Some were concerned. But what about the thieves? What about the rapists? What about the murderers? Aren’t you afraid for your family?
No. God is love.
In all the years we helped those in need, some passed themselves off as people they weren’t, some were on the run, some weren’t, yet no one took more than they needed, no one stole from the offering plate, no one killed. And perhaps down their road, they realized that they did not trick us; we were willingly doing as we ought for those in need. And, perhaps, they were changed as a result.
Why do I hate compulsory schooling, do you ask?
There are two reasons. First, I’m against coercion on principle. But, more importantly, it makes mornings a living hell as I become a complicit actor in projecting State power–and an awful father.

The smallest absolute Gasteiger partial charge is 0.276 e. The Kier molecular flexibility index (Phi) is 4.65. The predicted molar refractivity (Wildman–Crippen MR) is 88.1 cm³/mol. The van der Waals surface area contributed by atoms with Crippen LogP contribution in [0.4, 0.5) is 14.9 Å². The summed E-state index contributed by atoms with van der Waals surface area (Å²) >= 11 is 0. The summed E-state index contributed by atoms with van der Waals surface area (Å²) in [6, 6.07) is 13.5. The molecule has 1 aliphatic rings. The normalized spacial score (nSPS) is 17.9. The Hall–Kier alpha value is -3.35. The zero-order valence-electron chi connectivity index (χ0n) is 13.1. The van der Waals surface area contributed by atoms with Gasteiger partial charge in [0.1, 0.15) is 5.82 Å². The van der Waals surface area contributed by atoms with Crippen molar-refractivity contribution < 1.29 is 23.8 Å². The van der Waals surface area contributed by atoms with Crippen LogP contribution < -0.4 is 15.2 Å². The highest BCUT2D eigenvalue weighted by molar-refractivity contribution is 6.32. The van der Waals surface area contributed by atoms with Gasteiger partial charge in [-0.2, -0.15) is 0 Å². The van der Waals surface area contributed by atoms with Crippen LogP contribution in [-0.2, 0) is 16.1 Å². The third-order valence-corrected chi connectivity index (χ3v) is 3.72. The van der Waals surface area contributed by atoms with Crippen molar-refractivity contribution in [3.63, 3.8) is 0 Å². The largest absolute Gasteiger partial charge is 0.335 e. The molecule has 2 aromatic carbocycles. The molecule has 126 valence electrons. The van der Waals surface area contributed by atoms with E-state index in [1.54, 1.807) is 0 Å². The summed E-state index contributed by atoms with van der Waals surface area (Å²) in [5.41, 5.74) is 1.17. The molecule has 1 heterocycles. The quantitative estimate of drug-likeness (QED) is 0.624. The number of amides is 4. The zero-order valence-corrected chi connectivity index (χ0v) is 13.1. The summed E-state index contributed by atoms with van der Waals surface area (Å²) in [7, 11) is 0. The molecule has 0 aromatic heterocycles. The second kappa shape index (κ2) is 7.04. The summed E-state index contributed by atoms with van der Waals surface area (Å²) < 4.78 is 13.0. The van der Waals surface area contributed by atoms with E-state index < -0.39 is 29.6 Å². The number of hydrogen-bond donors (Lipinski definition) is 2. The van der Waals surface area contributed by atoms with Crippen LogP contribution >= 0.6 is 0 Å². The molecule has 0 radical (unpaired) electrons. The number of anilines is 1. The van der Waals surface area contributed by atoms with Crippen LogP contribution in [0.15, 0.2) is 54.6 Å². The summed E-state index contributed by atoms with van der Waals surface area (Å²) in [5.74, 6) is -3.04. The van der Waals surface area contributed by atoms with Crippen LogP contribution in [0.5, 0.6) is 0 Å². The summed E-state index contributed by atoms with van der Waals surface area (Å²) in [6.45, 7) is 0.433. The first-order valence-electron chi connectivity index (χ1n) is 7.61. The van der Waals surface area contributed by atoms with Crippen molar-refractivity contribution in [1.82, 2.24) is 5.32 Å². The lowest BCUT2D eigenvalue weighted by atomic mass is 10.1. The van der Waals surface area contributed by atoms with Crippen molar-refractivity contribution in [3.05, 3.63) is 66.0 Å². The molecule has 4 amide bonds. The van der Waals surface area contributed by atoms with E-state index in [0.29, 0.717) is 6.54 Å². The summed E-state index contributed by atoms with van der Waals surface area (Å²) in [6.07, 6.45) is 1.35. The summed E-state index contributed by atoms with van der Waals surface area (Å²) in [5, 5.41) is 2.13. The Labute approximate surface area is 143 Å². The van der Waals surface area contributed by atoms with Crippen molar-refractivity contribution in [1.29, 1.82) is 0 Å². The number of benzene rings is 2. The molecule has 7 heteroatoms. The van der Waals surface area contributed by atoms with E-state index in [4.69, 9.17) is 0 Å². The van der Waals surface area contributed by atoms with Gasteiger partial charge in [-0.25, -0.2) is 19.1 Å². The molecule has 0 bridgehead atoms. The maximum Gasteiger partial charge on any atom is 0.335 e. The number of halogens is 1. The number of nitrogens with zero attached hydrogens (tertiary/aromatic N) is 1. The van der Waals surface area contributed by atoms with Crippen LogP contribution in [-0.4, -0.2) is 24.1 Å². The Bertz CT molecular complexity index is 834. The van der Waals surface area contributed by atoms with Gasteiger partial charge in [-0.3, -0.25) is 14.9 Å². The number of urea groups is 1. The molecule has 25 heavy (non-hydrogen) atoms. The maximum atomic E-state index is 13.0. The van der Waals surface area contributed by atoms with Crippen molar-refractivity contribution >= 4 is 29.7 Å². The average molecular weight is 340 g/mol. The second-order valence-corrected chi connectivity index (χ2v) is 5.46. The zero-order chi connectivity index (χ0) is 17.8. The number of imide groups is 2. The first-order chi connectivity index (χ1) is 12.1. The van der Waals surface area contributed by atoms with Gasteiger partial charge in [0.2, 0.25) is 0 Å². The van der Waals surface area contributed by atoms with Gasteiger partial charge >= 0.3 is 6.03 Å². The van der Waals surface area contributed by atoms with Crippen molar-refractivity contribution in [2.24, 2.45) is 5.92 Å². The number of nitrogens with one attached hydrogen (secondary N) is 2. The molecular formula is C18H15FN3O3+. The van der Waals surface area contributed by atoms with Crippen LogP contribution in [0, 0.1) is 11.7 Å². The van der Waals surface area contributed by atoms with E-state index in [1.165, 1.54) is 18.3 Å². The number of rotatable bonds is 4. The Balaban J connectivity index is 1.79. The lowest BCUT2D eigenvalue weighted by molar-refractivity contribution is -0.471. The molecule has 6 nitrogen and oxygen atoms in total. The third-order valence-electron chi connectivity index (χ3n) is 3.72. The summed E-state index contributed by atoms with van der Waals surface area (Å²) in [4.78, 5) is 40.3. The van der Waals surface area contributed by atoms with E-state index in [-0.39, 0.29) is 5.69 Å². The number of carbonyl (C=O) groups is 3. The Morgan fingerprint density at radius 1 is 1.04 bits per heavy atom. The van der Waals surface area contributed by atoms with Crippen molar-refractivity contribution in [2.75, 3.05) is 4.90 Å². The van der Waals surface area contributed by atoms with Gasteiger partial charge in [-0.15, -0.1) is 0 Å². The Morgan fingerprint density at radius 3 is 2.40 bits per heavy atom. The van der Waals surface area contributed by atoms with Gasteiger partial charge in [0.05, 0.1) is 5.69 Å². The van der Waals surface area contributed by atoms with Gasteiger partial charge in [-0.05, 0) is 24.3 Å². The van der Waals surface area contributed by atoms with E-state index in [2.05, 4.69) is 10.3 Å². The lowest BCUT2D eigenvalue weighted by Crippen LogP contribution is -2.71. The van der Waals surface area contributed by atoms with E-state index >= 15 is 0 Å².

So what did I teach Number Two Son this morning?
Did I teach him that one of the great joys of life is learning? No.
Did I guide him in disciplining himself? No.
I taught him that the Bigger and Stronger One gets what he wants through fear and force. Perhaps a more useful lesson, considering that power relationships pervade life, but not the lesson I wanted to teach.